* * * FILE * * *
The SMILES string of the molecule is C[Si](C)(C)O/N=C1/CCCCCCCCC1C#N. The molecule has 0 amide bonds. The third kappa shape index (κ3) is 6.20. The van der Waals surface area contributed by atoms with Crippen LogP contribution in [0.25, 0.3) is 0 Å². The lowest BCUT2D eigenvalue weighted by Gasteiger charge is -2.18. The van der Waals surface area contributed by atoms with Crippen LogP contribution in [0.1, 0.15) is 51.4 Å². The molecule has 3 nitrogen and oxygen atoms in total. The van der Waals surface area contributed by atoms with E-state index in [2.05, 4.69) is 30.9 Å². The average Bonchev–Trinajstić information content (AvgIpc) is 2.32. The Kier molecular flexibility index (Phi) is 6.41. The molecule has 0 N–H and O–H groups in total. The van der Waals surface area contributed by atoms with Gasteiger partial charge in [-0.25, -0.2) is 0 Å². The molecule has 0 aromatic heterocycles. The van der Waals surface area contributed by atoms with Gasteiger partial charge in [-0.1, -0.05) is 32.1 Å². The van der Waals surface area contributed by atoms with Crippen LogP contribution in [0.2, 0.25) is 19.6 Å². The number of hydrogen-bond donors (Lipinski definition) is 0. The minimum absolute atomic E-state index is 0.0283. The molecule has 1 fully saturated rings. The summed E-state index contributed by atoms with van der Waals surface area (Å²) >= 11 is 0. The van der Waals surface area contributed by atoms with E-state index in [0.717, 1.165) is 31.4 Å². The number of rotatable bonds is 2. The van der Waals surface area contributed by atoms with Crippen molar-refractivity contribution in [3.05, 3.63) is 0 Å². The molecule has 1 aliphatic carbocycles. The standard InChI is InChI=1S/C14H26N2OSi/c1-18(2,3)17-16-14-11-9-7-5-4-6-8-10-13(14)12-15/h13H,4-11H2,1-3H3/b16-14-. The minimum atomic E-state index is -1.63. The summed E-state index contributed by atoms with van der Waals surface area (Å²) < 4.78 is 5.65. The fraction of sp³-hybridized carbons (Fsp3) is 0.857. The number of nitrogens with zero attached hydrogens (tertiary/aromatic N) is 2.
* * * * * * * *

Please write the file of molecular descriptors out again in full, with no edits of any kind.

The SMILES string of the molecule is C[Si](C)(C)O/N=C1/CCCCCCCCC1C#N. The molecule has 0 amide bonds. The third kappa shape index (κ3) is 6.20. The van der Waals surface area contributed by atoms with Crippen LogP contribution in [0.25, 0.3) is 0 Å². The lowest BCUT2D eigenvalue weighted by Gasteiger charge is -2.18. The van der Waals surface area contributed by atoms with Crippen LogP contribution in [0.1, 0.15) is 51.4 Å². The molecule has 3 nitrogen and oxygen atoms in total. The van der Waals surface area contributed by atoms with E-state index in [2.05, 4.69) is 30.9 Å². The average Bonchev–Trinajstić information content (AvgIpc) is 2.32. The Kier molecular flexibility index (Phi) is 6.41. The molecule has 0 N–H and O–H groups in total. The van der Waals surface area contributed by atoms with Gasteiger partial charge in [-0.25, -0.2) is 0 Å². The molecule has 0 aromatic heterocycles. The van der Waals surface area contributed by atoms with Gasteiger partial charge in [-0.1, -0.05) is 32.1 Å². The van der Waals surface area contributed by atoms with Crippen LogP contribution in [0.2, 0.25) is 19.6 Å². The number of hydrogen-bond donors (Lipinski definition) is 0. The minimum absolute atomic E-state index is 0.0283. The molecule has 1 fully saturated rings. The summed E-state index contributed by atoms with van der Waals surface area (Å²) >= 11 is 0. The van der Waals surface area contributed by atoms with E-state index in [0.717, 1.165) is 31.4 Å². The number of rotatable bonds is 2. The van der Waals surface area contributed by atoms with Crippen molar-refractivity contribution in [3.05, 3.63) is 0 Å². The molecule has 1 aliphatic carbocycles. The standard InChI is InChI=1S/C14H26N2OSi/c1-18(2,3)17-16-14-11-9-7-5-4-6-8-10-13(14)12-15/h13H,4-11H2,1-3H3/b16-14-. The minimum atomic E-state index is -1.63. The summed E-state index contributed by atoms with van der Waals surface area (Å²) < 4.78 is 5.65. The fraction of sp³-hybridized carbons (Fsp3) is 0.857. The number of nitrogens with zero attached hydrogens (tertiary/aromatic N) is 2.